Most medical malpractice cases filed in New York are decided on their merits. In other words, if the case proceeds to trial, the judge or jury will ultimately decide the issue of liability and damages based on the evidence presented. In some instances, however, the outcome of a case will be determined by a party’s failure to comply with procedural rules. This was demonstrated in a recent surgical malpractice case arising out of Kings County, in which the court denied the defendant’s motion for summary judgment as untimely. If you suffered injuries because of an improperly performed surgical procedure, it is prudent to meet with a diligent Syracuse surgical malpractice attorney to discuss what damages you may be able to recover.
Factual and Procedural Background of the Case
It is reported that the plaintiffs, husband, and wife, filed a medical malpractice lawsuit against the defendants after the defendants allegedly lost a prosthetic part in the plaintiff husband’s body during a hip replacement surgery. After the completion of discovery, the defendants filed a motion for summary judgment, asking the court to dismiss the plaintiff’s claims. The plaintiffs did not file a response to the defendants’ motion but instead filed a motion asking the court to dismiss the defendants’ motion as untimely. The court granted the plaintiffs’ motion to reject the defendants’ motion due to its untimely nature and denied the defendants’ motion as academic. The defendants subsequently filed an appeal.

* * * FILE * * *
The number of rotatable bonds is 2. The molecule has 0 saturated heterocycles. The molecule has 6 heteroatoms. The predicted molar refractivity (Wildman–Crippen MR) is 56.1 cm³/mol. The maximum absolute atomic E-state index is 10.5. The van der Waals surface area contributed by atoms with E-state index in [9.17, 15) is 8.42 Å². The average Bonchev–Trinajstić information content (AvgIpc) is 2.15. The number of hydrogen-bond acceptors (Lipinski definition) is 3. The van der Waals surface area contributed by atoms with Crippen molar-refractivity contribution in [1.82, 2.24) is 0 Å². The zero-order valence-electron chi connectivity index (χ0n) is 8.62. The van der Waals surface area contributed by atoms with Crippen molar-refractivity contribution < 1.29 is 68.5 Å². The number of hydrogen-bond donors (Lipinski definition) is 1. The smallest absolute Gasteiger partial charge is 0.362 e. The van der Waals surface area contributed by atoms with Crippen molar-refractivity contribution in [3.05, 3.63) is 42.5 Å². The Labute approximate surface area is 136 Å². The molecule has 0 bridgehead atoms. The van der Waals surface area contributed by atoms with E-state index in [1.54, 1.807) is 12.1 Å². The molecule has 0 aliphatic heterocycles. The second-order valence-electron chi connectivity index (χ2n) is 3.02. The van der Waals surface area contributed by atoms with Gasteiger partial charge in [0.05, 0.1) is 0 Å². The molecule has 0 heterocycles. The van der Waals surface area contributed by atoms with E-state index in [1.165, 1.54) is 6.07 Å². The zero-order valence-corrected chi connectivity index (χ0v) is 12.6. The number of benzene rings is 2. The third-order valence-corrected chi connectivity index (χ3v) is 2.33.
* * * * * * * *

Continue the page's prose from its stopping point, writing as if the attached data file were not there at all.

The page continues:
Time Limits for Filing a Motion for Summary Judgment
Under the New York laws of civil practice, courts have the discretion to impose deadlines for when either party can file a motion for summary judgment, with the caveat that the deadline cannot be more than thirty days earlier or one hundred and twenty days later than the filing of the note of issue, unless leave of court is shown or good cause is established. In Kings County, the rules provide that a party must move for summary judgment within sixty days of when a note of issue is filed unless the party seeks leave of court or shows good cause for an untimely filed motion.